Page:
Earlier Detection of Aggressive Breast Cancer Now Possible

Sandra Yin

September 20, 2011

September 20, 2011 (Washington, DC) — It’s now possible to test for breast cancers in young, high-risk African-American women before cancer cells appear, according to study results presented Monday at the Fourth American Association for Cancer Research (AACR) Conference on the Science of Cancer Health Disparities (SCHD).

"What’s new about our study is that we can find activation of some of the things that are bad in triple-negative breast cancer in precancerous cells," investigator Victoria L. Seewaldt, MD, told Medscape Medical News. She is professor of medicine and co-director of the breast and ovarian cancer program at Duke University in Durham, North Carolina.

"We need to do prospective testing," she said, "but we think we have a promising test that might be able to help us sort out precancers that are at high risk of progressing."

The researchers sought to study what happens before a woman develops an invasive breast cancer. They looked at 2 groups of 39 and 38 high-risk premenopausal African-American women. These high-risk women typically had mothers or sisters who died of breast cancer at an early age.

Many patients who got earlier, accelerated breast cancer told Dr. Seewaldt their breast cancer seemed to come out of nowhere. In 1 case, the patient's magnetic resonance image was normal at diagnosis. At 6 months, it looked "busy." At 12 months, the woman had 2 triple-negative breast cancers.

The researchers hypothesized it might be possible to detect the aggressive phenotype at onset, before invasive breast cancer set in. They were able to find atypia, or abnormally behaving cells associated with a higher likelihood of developing into invasive breast cancer, but the investigators really wanted to get at what signaling pathways might be activated.

After profiling small samples for the presence of proteins, they spotted 3 activation patterns, including AKT/mTOR, a cancer signaling pathway activated in aggressive triple-negative breast cancer.

That’s where the Warburg effect comes in. According to the phenomenon, even in the presence of oxygen, aggressive cancer cells devour glucose and become addicted to it, Dr. Seewaldt said, behavior that is a hallmark of aggressive cancers.

The researchers hypothesized that they would be able to use the glucose uptake of the Warburg effect as a biomarker for early detection and as a therapy target.

After they found atypical mammary cells with high glucose uptake, they went back to their community partners and suggested a clinical trial that would test targeted inhibitors. But the women in the community were not willing to take part in a clinical trial that would lead to an unaffordable drug being used for prevention.

Also, in an area where diabetes, heart disease, hypertension, and obesity are common, women wanted heart-healthy prevention and were not open to something like tamoxifen that would lead to increased stroke and possibly heart disease. The researchers went back to drawing board.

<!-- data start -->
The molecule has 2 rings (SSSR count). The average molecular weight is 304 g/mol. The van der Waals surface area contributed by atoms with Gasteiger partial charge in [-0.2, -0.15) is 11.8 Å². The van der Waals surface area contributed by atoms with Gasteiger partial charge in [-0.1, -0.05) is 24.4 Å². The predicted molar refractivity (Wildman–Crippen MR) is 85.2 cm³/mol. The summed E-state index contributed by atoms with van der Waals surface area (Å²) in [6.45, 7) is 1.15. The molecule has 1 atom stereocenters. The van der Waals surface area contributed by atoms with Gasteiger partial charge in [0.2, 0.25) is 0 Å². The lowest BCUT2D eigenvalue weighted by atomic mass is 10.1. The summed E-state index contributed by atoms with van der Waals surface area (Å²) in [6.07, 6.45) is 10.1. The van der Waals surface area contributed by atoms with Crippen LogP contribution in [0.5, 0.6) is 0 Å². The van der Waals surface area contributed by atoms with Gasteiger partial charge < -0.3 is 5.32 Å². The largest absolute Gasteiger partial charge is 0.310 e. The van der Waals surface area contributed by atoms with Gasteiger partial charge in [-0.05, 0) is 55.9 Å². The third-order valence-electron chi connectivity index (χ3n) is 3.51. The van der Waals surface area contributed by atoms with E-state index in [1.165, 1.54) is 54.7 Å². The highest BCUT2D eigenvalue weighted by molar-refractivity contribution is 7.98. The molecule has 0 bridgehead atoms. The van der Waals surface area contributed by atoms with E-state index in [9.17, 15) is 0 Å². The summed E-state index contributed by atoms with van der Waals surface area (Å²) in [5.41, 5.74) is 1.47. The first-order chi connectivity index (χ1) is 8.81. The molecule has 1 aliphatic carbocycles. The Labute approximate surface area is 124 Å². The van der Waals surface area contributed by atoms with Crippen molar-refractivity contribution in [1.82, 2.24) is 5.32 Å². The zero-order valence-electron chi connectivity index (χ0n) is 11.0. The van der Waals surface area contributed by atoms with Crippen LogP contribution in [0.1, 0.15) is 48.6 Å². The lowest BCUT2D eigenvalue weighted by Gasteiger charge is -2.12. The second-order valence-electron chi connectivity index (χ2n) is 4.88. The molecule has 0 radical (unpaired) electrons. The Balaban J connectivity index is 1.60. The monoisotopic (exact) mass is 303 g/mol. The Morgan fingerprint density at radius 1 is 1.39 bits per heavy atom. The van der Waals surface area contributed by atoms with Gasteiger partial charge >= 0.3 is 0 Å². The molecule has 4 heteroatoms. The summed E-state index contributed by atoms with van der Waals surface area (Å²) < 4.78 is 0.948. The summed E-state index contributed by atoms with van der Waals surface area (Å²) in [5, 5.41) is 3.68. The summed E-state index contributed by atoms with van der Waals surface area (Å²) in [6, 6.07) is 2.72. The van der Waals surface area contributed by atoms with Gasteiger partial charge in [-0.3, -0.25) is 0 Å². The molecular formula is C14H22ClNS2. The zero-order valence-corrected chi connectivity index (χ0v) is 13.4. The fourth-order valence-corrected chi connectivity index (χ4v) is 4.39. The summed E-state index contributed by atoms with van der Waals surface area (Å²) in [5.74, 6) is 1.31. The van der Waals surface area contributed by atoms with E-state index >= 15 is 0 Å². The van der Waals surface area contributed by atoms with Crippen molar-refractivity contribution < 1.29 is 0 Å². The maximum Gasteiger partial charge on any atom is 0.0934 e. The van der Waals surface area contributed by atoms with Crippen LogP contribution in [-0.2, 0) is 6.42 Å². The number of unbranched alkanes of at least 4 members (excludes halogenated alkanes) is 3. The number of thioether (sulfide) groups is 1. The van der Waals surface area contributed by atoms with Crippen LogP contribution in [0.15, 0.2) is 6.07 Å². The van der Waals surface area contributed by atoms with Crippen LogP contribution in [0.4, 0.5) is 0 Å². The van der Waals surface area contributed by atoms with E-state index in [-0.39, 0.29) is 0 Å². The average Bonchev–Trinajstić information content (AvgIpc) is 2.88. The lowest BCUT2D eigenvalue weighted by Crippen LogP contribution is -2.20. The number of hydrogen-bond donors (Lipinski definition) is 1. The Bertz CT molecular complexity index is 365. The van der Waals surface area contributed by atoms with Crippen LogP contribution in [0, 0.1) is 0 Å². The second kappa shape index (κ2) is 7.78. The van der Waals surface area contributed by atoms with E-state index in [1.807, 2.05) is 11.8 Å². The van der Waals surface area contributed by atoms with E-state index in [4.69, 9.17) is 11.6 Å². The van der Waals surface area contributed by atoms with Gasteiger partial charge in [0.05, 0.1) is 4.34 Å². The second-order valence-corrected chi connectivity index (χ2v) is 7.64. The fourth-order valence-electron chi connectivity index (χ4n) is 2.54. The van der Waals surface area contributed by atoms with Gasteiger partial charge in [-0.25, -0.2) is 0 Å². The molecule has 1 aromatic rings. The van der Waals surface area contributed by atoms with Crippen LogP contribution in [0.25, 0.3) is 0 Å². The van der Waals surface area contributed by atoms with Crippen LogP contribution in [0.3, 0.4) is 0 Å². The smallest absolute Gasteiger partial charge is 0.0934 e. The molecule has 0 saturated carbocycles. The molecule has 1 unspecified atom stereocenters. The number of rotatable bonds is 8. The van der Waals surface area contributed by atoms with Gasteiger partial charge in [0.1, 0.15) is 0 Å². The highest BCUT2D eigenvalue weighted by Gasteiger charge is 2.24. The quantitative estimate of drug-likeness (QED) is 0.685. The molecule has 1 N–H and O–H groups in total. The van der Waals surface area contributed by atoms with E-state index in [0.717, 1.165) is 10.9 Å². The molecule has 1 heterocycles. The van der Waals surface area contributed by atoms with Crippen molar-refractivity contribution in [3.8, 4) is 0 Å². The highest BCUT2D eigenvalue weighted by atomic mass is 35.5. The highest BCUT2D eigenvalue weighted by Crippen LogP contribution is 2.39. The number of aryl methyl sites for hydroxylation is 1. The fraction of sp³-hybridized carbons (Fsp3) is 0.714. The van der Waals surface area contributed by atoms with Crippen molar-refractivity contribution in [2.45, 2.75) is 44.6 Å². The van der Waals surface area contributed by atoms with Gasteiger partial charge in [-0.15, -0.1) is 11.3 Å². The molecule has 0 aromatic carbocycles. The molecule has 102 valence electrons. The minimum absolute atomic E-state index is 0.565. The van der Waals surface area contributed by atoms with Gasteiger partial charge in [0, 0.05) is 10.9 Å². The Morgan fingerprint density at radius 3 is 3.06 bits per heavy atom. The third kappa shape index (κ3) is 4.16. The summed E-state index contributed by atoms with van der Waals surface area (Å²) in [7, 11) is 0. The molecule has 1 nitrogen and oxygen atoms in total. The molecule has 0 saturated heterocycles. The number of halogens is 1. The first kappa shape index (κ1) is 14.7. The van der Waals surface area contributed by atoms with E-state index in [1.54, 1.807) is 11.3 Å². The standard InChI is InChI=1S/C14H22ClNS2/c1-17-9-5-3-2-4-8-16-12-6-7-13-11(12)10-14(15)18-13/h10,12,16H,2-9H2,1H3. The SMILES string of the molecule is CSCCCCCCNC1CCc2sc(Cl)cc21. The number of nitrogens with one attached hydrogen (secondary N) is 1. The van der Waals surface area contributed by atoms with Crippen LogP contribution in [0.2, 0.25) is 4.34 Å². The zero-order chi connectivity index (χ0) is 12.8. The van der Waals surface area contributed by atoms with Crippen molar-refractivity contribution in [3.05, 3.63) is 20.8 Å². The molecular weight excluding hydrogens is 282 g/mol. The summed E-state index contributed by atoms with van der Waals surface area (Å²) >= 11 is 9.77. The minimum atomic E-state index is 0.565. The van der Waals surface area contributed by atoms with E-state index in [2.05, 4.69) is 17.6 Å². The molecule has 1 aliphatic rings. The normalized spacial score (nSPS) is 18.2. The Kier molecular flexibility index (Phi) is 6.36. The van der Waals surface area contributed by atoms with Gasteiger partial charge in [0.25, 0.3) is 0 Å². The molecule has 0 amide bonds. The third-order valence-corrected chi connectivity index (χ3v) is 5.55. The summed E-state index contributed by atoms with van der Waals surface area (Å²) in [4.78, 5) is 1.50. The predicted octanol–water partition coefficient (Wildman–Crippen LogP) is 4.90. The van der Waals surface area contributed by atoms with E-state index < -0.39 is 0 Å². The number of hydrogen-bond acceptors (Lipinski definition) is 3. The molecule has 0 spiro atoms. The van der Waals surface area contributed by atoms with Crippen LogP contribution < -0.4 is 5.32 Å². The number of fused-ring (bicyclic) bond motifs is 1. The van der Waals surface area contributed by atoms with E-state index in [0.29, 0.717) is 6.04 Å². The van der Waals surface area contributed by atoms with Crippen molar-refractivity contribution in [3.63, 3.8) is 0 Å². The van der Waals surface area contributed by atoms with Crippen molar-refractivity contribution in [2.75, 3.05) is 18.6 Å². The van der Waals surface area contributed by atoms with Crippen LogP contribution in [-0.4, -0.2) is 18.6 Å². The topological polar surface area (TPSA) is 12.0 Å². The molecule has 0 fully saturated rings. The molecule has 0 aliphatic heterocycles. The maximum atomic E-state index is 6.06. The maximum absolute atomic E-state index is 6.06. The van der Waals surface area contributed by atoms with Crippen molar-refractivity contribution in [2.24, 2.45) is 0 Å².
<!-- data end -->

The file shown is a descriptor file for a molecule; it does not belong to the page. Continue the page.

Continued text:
To translate the study into therapy, Dr. Seewaldt noted that insulin stimulates AKT/mTOR, the receptor pathway known to simulate cancer. If untreated, someone with prediabetes or diabetes, in which the body produces more sugar, might stimulate precancerous cells and promote a conversion to cancer cells every time they ate. But weight loss, exercise, and metformin (all of which affect glucose and insulin activity) would inhibit the growth of the atypical cells, she said. She pointed out that metformin is an old diabetes drug that drives insulin production down and costs $4 a month.

The study findings make it possible to devise small, cheap, fast trials, Seewaldt said. If one knows the biology ahead of time, one can match the biology with the prevention drug and measure precisely what is happening in an individual woman’s cells when she takes that drug. This approach would allow researchers to test drugs using 50 to 100 women over 12 months. They could run hundreds of trials testing combinations such as a heart-healthy regimen such as metformin plus exercise plus diet and precisely measure the outcome.

Steven Patierno, PhD, who is executive director of the George Washington University Cancer Institute, Washington, DC, and director of the molecular and cellular oncology program, told Medscape Medical News he found Dr. Seewaldt’s presentation fascinating.

"The fact that she involved the community in the evolution of the discovery I think is a great example of how science and community partners can walk in lockstep together, and actually make discoveries that are important and might change the face of how we look at certain diseases and how we treat certain diseases," Dr. Patierno said.

It’s a great example of just following your nose, he added, paying attention to what the data actually say and then reacting to them objectively and making these incremental steps that led to a novel observation that might help us figure out why highly aggressive breast cancer strikes some people and not others.

Dr. Victoria Seewaldt has disclosed no relevant financial relationships. Dr. Patierno has financial relationships with the American Cancer Society, Avon, CC, Washington DC Department of Health, EUSA Pharmaceuticals, Metastatin Pharmaceuticals, National Institutes of Health, PalliaTech Inc., Pfizer Inc., and Theralogix Inc.

Fourth American Association for Cancer Research (AACR) Conference on the Science of Cancer Health Disparities (SCHD); Abstract #B89. Presented September 19, 2011.


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